The minimum wage costs jobs. It makes our economy less efficient. Opponents of raising the minimum wage act as if this is the end of the story. But it isn’t. Many government policies reduce economic efficiency and make our society a bit poorer than it otherwise would be. But we’ve made a decision that other social goals make it worth the cost. So it is with the minimum wage.
The minimum wage has been around since the New Deal. If it’s so clear that raising it costs jobs, why do we not hear more poor people complaining about it? (I’ve never heard any poor person complain that the minimum wage is too high.) The reason? For a low-income individual, the minimum wage is a gamble. You might lose your job. But you might get a raise. The average wage of a Walmart “associate” is $8.81 an hour. A raise to $12.50 would be 41 percent. If you make only the federal minimum wage of $7.25 (as many Walmart associates do, though the exact number is subject to dispute), your raise to a “living wage” would be 72 percent! That is a deal worth considering.
Trouble is, Walmart is not offering that deal. Walmart sells as cheaply as it can, and that requires hiring people as cheaply as it can. Forcing Walmart to pay higher wages than its competitors is unfair, and forcing it to pay people more than it has to is unfair to its customers, many of them poor themselves, who would have to pay higher prices.
A confession: I love shopping at Walmart. In fact, I love just wandering around Walmart, admiring the cornucopia of stuff for sale and the miraculously low prices. I can hardly wait for six new Walmarts in the Washington area. (Right now there are none except in distant suburbs.)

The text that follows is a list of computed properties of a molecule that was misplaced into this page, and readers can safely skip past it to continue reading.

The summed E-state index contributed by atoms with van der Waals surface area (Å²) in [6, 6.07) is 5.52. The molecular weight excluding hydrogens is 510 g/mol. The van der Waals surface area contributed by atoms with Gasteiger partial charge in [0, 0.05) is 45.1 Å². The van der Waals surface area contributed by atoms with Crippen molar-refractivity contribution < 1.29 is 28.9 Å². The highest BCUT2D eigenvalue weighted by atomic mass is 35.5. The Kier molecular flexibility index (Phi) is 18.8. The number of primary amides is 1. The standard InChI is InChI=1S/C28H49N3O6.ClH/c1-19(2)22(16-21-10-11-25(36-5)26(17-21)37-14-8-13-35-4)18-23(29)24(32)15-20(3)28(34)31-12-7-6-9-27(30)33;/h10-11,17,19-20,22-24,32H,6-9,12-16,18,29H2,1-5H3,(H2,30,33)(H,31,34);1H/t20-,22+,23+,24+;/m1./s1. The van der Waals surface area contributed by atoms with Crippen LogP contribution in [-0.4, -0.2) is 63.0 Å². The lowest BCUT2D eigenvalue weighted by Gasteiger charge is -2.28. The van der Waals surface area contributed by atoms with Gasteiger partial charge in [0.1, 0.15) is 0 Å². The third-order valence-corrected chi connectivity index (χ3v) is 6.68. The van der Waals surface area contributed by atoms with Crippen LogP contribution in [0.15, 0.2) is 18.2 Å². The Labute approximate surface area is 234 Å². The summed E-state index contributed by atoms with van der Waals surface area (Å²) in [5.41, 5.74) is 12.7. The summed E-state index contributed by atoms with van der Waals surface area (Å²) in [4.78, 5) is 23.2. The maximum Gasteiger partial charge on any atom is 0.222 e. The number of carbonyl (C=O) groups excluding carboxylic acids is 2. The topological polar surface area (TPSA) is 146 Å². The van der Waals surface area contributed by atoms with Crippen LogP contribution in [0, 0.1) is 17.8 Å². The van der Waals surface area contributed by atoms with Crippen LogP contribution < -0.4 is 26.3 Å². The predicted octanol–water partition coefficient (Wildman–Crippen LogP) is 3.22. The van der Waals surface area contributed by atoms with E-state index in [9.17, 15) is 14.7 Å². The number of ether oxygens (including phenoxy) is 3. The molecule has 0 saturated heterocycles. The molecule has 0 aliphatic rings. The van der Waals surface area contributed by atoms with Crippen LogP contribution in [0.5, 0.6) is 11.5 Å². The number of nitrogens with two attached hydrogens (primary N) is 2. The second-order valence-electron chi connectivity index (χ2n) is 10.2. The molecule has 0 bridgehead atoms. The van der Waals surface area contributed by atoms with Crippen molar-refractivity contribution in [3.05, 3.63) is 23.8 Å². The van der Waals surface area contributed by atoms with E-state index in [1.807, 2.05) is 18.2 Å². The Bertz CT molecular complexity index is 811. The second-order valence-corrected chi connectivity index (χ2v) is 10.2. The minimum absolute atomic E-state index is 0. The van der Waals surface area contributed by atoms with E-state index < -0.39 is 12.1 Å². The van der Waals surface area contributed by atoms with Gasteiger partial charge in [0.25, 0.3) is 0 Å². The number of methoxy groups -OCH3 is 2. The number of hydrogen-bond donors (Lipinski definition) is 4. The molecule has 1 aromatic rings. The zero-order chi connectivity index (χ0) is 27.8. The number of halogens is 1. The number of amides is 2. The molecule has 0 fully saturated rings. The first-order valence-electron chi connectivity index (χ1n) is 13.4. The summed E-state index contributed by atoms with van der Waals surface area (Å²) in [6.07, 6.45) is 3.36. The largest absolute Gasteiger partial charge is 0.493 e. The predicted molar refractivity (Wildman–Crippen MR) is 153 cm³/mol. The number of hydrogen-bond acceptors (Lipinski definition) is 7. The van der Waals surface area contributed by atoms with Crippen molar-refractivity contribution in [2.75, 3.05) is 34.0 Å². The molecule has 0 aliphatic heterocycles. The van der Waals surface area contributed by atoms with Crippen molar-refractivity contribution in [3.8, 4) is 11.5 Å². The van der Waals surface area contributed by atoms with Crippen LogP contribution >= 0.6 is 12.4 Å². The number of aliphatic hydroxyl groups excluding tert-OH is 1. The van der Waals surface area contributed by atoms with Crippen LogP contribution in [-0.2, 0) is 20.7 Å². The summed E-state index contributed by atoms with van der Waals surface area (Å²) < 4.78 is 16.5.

However, I don’t want to exploit my fellow Americans by underpaying them. I would happily pay a bit more for the knowledge that nobody involved in the making and selling of whatever I purchase has been paid less than $12.50 an hour. How much is “a bit”? According to a study two years ago by scholars at the University of California at Berkley and City University of New York, the average Walmart customer spends about $1,200 a year there. (Good news for me: I am below average—but I can rectify that!) Even if the entire cost of a wage increase (to $12, not $12.50) were passed on to customers, the cost to an average customer would be just more than 1 percent, or $12.50 a year.
Who wouldn’t pay 12 bucks and change for the right to roam the Walmart aisles without guilt? Well poor people might not be able to. But, depending on how it’s done, they may not have to.
There’s no need to force Walmart into raising its wages and prices. Let the market work! These days almost everything you buy carries a label making the claim that in some way it is morally superior. It is “organic.” It is “gluten free.” It is “cruelty free”—cruelty to animals, that is. Everything from dishwasher detergent to entire office buildings gets certified by how “green” it is.
Why not create a label symbol indicating that the product you are about to buy is “poverty-free”—i.e., no American involved in making it or getting it to you makes less than $12.50 an hour?
Obviously, this should not be limited to Walmart, but Walmart could lead the way. On some items, they might want to try putting poverty-free and non-poverty-free items side by side on the shelf and see how many people go for each.
Yes, yes, I know there are problems. Imports, for one. A reason for Walmart’s low prices is that much of the labor that goes into its products is that of foreigners in distant lands who are lucky to get 12 cents an hour, let alone $12. Furthermore, that’s a good thing, the bottom rung on the ladder to the middle class.
As long as it’s voluntary, the extra cost of a living wage can be passed along to the customers, and any competitive disadvantage should disappear. Or here’s an idea: Hidden cameras could photograph the greedheads who wouldn’t pay 11 cents more for poverty-free peanut butter and bought the cheaper stuff instead. Their pictures could be posted at checkout.
No? Well, maybe that goes too far.
Michael Kinsley is editor-at-large of The New Republic.